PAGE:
Voting Rights Act Faces New Challenge

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Forty-four years ago, the Voting Rights Act, which outlawed discriminatory voting practices that opponents complained were deny the rights of African-Americans, was passed into law. It has since been repeatedly upheld by the United States Supreme Court. Currently, it is back before the justices again; this time, however the law is being challenged in a new environment, that of the first elected African-American president.

The provision being debated by the court is one which requires a town, especially one in which discriminatory practices were once commonplace, to seek approval from the Justice Department before changing any voting procedures, such as changing an elected board to an appointed board, or changing the location of a polling place.

Alabama, Alaska, Georgia, Arizona, Texas, Virginia, South Carolina, Louisiana, and Mississippi are covered by the provision—in addition to parts of California, Florida, New York, New Hampshire, Michigan, South Dakota, and North Carolina.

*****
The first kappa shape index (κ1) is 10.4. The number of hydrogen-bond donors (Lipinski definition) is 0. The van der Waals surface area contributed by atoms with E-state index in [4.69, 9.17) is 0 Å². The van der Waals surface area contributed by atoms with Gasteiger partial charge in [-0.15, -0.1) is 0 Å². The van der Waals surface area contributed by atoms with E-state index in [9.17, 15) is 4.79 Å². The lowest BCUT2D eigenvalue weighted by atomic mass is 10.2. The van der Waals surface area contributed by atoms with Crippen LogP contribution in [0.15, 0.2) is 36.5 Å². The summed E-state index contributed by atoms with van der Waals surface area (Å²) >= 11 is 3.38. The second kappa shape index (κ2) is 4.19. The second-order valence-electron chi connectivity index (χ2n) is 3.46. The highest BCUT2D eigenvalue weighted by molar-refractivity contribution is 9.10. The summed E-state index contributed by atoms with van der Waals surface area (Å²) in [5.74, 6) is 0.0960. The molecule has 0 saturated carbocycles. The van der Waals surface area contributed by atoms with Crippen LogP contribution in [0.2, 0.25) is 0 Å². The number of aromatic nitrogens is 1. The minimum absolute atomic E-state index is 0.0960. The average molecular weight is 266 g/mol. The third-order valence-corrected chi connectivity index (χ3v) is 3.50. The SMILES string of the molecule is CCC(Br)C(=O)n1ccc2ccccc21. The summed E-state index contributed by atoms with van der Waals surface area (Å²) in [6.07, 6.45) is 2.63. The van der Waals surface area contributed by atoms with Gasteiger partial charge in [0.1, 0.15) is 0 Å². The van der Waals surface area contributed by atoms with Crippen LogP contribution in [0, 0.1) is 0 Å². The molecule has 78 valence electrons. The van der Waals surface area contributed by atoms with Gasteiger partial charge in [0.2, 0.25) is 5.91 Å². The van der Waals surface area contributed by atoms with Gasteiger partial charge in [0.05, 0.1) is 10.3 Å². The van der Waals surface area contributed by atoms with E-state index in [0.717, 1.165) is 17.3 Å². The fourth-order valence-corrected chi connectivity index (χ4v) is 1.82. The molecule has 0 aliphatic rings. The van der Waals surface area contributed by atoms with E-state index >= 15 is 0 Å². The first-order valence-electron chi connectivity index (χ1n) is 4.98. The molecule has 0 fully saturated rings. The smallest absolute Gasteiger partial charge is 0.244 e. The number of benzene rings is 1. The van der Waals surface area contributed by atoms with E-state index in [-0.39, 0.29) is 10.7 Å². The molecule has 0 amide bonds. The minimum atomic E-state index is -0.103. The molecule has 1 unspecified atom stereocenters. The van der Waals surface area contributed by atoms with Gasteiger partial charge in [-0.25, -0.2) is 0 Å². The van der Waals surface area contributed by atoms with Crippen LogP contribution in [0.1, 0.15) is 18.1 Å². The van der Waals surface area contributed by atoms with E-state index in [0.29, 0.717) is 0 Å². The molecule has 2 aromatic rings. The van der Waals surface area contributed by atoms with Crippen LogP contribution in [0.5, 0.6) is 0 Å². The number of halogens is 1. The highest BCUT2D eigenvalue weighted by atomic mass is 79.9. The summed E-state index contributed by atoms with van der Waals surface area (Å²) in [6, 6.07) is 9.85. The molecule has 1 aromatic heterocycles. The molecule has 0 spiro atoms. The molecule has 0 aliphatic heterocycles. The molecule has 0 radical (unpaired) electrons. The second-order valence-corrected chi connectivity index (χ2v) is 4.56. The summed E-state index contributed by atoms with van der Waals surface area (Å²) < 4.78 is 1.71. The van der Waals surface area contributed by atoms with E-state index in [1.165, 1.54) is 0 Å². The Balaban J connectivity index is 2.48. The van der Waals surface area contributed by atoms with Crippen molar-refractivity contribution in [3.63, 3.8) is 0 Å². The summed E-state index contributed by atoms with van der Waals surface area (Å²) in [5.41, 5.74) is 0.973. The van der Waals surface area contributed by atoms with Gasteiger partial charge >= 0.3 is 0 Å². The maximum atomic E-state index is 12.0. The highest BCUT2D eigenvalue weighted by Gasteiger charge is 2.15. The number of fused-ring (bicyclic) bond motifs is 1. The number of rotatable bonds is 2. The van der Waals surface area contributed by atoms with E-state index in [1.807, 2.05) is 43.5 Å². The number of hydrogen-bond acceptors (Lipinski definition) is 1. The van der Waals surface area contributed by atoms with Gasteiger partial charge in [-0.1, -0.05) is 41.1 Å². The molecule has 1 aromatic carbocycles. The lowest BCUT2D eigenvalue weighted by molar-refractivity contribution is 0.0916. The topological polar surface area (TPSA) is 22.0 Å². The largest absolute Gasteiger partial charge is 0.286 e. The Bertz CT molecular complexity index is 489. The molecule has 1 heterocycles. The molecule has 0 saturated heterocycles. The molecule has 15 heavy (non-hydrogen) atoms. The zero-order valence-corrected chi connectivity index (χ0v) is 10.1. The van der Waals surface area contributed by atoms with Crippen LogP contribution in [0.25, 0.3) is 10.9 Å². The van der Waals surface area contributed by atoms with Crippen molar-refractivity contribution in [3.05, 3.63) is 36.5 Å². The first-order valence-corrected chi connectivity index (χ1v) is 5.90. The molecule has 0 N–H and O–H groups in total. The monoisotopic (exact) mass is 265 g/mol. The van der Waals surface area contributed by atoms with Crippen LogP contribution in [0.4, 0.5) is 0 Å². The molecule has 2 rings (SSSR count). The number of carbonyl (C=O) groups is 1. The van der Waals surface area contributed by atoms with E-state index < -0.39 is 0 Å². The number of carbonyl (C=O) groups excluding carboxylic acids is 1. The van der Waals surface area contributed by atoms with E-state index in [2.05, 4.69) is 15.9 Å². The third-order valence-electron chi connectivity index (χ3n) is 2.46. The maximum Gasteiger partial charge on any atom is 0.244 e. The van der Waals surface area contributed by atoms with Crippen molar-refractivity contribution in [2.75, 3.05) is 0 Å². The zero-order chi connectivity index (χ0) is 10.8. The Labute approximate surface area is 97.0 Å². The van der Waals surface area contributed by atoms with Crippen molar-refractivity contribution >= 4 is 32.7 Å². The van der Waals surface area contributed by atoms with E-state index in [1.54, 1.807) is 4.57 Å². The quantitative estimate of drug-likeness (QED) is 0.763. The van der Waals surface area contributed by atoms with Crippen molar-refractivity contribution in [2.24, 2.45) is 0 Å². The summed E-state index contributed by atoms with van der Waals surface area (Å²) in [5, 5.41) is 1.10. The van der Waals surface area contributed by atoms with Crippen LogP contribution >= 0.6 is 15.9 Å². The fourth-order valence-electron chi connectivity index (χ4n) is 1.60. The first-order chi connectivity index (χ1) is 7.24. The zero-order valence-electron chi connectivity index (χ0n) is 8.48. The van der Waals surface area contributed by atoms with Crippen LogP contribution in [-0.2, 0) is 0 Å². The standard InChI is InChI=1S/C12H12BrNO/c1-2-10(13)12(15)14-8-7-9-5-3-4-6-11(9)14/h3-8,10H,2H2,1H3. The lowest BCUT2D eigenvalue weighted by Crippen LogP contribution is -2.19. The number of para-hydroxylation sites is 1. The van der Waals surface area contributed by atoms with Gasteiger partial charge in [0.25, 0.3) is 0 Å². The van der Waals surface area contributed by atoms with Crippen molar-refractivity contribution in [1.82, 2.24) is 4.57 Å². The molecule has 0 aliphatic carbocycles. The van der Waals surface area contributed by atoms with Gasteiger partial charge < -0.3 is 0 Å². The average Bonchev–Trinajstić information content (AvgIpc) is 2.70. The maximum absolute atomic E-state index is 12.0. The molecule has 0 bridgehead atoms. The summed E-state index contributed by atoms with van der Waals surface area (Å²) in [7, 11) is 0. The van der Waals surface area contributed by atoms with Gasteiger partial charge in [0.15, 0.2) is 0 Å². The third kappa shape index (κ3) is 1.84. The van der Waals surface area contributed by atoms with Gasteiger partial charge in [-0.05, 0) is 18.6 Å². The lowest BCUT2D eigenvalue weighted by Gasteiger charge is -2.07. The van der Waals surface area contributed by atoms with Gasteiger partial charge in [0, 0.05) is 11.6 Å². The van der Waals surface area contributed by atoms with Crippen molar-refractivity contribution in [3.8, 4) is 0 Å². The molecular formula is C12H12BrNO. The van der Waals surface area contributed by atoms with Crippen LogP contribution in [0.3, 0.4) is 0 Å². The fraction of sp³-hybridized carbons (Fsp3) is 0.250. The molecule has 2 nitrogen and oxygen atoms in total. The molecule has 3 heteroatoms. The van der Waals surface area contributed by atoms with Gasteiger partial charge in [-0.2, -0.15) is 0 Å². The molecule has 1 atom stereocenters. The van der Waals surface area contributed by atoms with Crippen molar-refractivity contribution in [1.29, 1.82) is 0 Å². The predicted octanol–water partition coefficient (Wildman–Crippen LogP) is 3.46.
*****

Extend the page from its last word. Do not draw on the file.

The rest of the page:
The provision was heard by Congress for several weeks in 2006. At that time, Congress decided that even though the nation had gained a great deal of progress in terms of civil rights and non-discriminatory voting practices, it nevertheless was not sufficient to justify a lack of legislation about such practices.

Representative James Sensenbrenner, R-WI, who was chairman of the House Judiciary Committee when it oversaw the extension of the law, said, “The Voting Rights Act is the crown jewel of the American civil rights laws passed during the 20th century. Congress recognized that by huge bipartisan votes in both the House and the Senate.”

President Bush was quick to sign the bill once it passed the Senate 98-0 and the House 390-33. However, the controversy did not end there.

“It’s a scarlet letter that … declares that these people are not trustworthy to enact fair voting rights laws that will protect everybody’s right to vote,” says lawyer Gregory Coleman.

Georgia and Alabama are the only two states that have weighed in opposition to the law because they say that in a new century with the first black president, there is no need for a law based on a formula Congress drew up 25 years ago.

However, in places such as Mississippi and Alabama, the racial lines are still apparent. Supporters of the Voting Rights Act point to the fact that only 11% of white voters voted for Barack Obama in these states.

Several other states have filed briefs in the Supreme Court, calling the law effective, swift and efficient. They would like the high court to uphold the current law.

All arguments will be heard before the Supreme Court on Wednesday, as usual, but this time there are more conservatives on the court.

 

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